I am often asked how I get people to tell me things that they won’t share with their manager, boss, or human resources. Certainly, part of my success is that I’m simply an outsider. I present much less of a threat to an employee or staff member than internal players poking around and asking questions.
Another reason may be an esoteric quality I bring that makes people feel safe. But beyond those intangibles, here are six tips for earning trust and getting complete and honest responses from your team–and even your family members and friends.
1. Start by showing you trust them.
In an effort to be discrete or to investigate a problem, managers and HR often withhold their reasons for asking questions of staff. This expectation for 1-sided information sharing often creates fear and discomfort in an employee and creates a guardedness in their response.
If you want your staff to trust you, start by trusting them–and showing that you trust them. Before you begin asking them a list of questions, tell them as much as you can about what you’re investigating and why their involvement is important. If you can’t give full disclosure, help them to understand the reasons you can’t say more. Let them in on your approach and mindset so they don’t feel automatically on guard.
2. Tell them why it’s important.
What is obvious to you may be obscured to someone else. If you want to know the truth, make sure the other person understands why you need to know.
For example, if you’re asking about an employee’s work hours, you may get resistance or half-truths due to fear that you’re investigating claims for over-time. If you explained that, due to recent crime in the area, you want to create a buddy system where no one leaves the building alone, you would receive a much warmer and more honest response.
3. Address their reasons for holding back.
Beyond sharing what you can with your staff (as in tip 1), address the reasons they might resist sharing information with you. Step into their shoes. Could they be afraid of retribution? Could the information they share lead to termination of another employee? Will they benefit or be hurt by the change that could ensue?
Knowing why they would hold back allows you to attend to that resistance, and make them more comfortable in sharing what they know. Your empathy toward their situation will help them to feel understood and willing to give their side of the situation.
4. Confront dishonesty.
We can all sense when someone isn’t forthcoming or truthful with us. Approach this directly, but respectfully, and avoid making accusations. Continue by asking questions from a place of curiosity, not anger or judgment.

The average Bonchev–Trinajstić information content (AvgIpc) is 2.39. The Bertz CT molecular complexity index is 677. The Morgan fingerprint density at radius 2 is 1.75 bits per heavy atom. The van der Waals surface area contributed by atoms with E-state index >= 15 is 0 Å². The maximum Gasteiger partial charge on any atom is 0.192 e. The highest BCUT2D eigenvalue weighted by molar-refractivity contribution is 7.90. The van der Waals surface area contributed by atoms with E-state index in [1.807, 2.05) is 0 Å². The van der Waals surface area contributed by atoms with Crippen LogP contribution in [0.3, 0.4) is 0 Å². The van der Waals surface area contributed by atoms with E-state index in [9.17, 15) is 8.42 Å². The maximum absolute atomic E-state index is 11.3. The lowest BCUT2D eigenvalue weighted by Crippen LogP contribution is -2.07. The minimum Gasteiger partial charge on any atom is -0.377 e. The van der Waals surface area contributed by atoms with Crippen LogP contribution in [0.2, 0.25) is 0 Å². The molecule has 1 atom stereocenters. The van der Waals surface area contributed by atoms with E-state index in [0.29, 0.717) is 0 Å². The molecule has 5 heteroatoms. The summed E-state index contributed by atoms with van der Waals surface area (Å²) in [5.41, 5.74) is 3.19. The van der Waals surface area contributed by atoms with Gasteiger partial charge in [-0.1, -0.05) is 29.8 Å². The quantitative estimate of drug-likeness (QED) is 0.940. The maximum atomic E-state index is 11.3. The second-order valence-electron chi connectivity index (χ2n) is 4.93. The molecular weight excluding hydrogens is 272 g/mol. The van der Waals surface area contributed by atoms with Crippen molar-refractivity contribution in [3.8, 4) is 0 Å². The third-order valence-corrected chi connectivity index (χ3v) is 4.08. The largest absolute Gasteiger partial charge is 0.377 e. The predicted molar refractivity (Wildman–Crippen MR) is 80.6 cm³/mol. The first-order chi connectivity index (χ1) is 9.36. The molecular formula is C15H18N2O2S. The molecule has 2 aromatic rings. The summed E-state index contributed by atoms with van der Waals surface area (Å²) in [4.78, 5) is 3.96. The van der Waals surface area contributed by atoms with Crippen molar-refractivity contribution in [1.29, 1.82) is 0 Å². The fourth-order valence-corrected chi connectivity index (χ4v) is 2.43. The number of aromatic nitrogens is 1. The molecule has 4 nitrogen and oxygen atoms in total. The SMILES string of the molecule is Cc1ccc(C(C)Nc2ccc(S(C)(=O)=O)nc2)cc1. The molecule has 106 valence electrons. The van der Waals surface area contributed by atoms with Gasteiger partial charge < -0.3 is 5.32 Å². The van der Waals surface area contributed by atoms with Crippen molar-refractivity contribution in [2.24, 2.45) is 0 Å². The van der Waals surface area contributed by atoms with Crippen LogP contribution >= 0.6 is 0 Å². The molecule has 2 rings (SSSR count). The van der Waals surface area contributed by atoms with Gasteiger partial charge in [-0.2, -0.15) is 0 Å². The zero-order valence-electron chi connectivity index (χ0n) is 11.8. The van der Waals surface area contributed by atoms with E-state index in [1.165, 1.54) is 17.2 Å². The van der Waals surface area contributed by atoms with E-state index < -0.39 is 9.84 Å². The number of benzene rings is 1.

This is effective when you use “I” statements, rather than “you” statements. For example, you might want to say “I’m having a hard time believing….” or, “I’m sorry, that doesn’t make sense to me.” Then, press them to explain the situation better or differently.
5. Remove judgment.
In asking for honesty, we’re often asking people to be vulnerable with us, and that can be difficult, especially in the workplace. When they must admit to a mistake, a lie, a bad decision, or an embarrassing detail, they are much more likely to be open with the truth if they feel safe and understood.
While you may not always be able to provide confidentiality or protection, you should always be able to offer acceptance, empathy, and understanding. I find this, when done with complete sincerity, will help almost anyone to tell the truth.
6. Let them know the consequences with grace.
Sometimes, there are consequences to what someone tells you. They may be in jeopardy, or a colleague or subordinate could get into trouble. When there is a consequence lingering, tell them what it is before you ask for the truth. The purpose here is not to threaten, but to allay fear.
Most of us fear the unknown much more than the known. By giving them clear information, you help them to decide if they can cope with the aftermath. Sharing information about the consequence also works to establish trust and shows them that you respect their ability to come forward even in light of an unpleasant outcome.
As you work to establish trust in your workforce, keep in mind that fear is the biggest impediment to honesty. When you start succeeding in your efforts to dispel fear and come from a place of sincere understanding, you will be rewarded with the trust and honesty you desire.